Simon Metcalfe (sometimes spelled Metcalf) (1735-1794) was an American fur trader. He traded furs from the Pacific Northwest for goods from China.
Reportedly, Simon Metcalfe was the first American captain to take sea otters on the Northwest Coast and the first American to trade those skins in China.
Traders used Hawai‘i as a trading and provisioning site; they would take on food and water from Hawai‘i on their way across the Pacific.
Metcalf was, by all accounts, a snappish, irritable, harsh individual, who believed in strong and immediate punishment for infractions of his rules.
Two actions by Simon Metcalfe at the end of the 1700s set in motion a series of events that, without which, the history of Hawai‘i could have been very, very different.
In 1789, Simon Metcalf (captaining the Eleanora) and his son Thomas Metcalf (also a trader, captaining the Fair American); their plan was to meet and spend winter in the Hawaiian Islands.
Because of some infraction, Metcalf mistreated and insulted Kame‘eiamoku (some reports say Metcalfe had Kame‘eiamoku flogged – by the way, Kame‘eiamoku is one of the twins embossed on the Royal Coat of Arms.)
Metcalf then sailed to the neighboring island of Maui to trade along the coast (and ultimately initiated the Olowalu Massacre.)
Here’s a previous story on the Olowalu Massacre:
Kame‘eiamoku vowed revenge on whatever American ship next came his way; the next one happened to be the Fair American. He overpowered the ship and turned it (and its weapons) and its only survivor, Isaac Davis, over to Kamehameha.
Here’s a previous story on Isaac Davis:
Unaware of the events and fate of the Fair American, the Eleanora returned from Maui and arrived at the Big Island; Captain Simon Metcalf sent his boatswain, John Young, ashore to see the country.
That evening, as Young attempted to return to his ship, Kamehameha’s forces detained him (Kamehameha had placed a kapu on anyone going on the ship.) Young was captured and Metcalf, unaware, was puzzled why Young did not return.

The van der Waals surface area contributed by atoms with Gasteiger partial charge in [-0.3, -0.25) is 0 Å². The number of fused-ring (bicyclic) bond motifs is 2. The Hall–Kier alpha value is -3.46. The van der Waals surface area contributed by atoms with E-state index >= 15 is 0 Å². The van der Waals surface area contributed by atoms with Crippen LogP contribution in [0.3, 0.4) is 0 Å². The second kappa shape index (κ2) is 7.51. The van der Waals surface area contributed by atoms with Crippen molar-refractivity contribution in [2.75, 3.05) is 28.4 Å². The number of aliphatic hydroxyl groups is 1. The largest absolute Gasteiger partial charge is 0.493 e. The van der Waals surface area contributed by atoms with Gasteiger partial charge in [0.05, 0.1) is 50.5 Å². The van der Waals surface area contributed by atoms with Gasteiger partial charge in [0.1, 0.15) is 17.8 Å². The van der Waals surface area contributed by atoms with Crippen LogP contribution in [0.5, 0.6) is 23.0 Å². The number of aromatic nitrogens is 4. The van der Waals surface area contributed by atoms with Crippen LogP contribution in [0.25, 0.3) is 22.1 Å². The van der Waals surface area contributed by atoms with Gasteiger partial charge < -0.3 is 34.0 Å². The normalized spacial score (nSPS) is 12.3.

Metcalf waited two days for Young to return; finally, sensing danger or becoming frustrated, Metcalf departed and set sail for China (abandoning Young,) not knowing that his son had been killed not far away.
Here’s a previous story on John Young:
It’s not clear what happened right after Metcalfe left Hawai‘i in 1790.
It was reported, however, that, in 1794, after apparently friendly trading with the Haida natives in Canada, he and his ship were captured (there was only one survivor.)
Looking back at Metcalfe’s two significant events of 1790, it makes you wonder, what would Hawai‘i’s history be like after 1790 if (1) Metcalfe hadn’t insulted Kame‘eiamoku, who later sought revenge and (2) John Young had not gone ashore on their return from Maui.
Here’s a previous story on how John Young and Isaac Davis came to Hawaiʻi:
As it turns out, Kamehameha befriended Young and Davis, who became respected translators and his close and trusted advisors. Their skill in gunnery, as well as the cannon and other weapons from the Fair American, helped Kamehameha win many battles.
With these two men and the weapons, Kamehameha’s military was successful in his eventual conquest and unification of the Hawaiian Islands; first to Maui in 1790 and then O‘ahu in 1795.
Hawai‘i may have been waaay different, if not for Simon Metcalfe making his way here.
The image is Herb Kane’s depiction of the attack on the Fair American.